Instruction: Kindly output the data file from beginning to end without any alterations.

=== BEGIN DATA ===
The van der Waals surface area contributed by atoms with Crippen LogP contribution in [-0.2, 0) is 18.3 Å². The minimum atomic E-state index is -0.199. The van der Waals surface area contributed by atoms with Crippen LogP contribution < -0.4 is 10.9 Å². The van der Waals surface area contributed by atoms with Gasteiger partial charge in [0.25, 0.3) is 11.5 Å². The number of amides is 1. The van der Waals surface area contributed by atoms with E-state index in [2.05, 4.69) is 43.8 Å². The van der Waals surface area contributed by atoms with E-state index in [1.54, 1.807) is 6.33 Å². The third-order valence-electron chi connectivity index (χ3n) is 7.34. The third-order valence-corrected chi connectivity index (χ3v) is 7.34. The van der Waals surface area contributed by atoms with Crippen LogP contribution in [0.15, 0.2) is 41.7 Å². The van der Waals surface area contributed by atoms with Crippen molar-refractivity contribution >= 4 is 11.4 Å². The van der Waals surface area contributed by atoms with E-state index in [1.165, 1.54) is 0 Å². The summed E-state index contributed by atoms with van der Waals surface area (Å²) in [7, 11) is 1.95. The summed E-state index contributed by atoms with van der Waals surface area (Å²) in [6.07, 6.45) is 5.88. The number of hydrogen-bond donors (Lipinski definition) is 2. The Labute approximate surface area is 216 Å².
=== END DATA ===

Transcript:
The van der Waals surface area contributed by atoms with Crippen LogP contribution in [-0.2, 0) is 18.3 Å². The minimum atomic E-state index is -0.199. The van der Waals surface area contributed by atoms with Crippen LogP contribution < -0.4 is 10.9 Å². The van der Waals surface area contributed by atoms with Gasteiger partial charge in [0.25, 0.3) is 11.5 Å². The number of amides is 1. The van der Waals surface area contributed by atoms with E-state index in [2.05, 4.69) is 43.8 Å². The van der Waals surface area contributed by atoms with E-state index in [1.54, 1.807) is 6.33 Å². The third-order valence-electron chi connectivity index (χ3n) is 7.34. The third-order valence-corrected chi connectivity index (χ3v) is 7.34. The van der Waals surface area contributed by atoms with Crippen LogP contribution in [0.15, 0.2) is 41.7 Å². The van der Waals surface area contributed by atoms with Crippen molar-refractivity contribution >= 4 is 11.4 Å². The van der Waals surface area contributed by atoms with E-state index in [1.165, 1.54) is 0 Å². The summed E-state index contributed by atoms with van der Waals surface area (Å²) in [7, 11) is 1.95. The summed E-state index contributed by atoms with van der Waals surface area (Å²) in [6.07, 6.45) is 5.88. The number of hydrogen-bond donors (Lipinski definition) is 2. The Labute approximate surface area is 216 Å².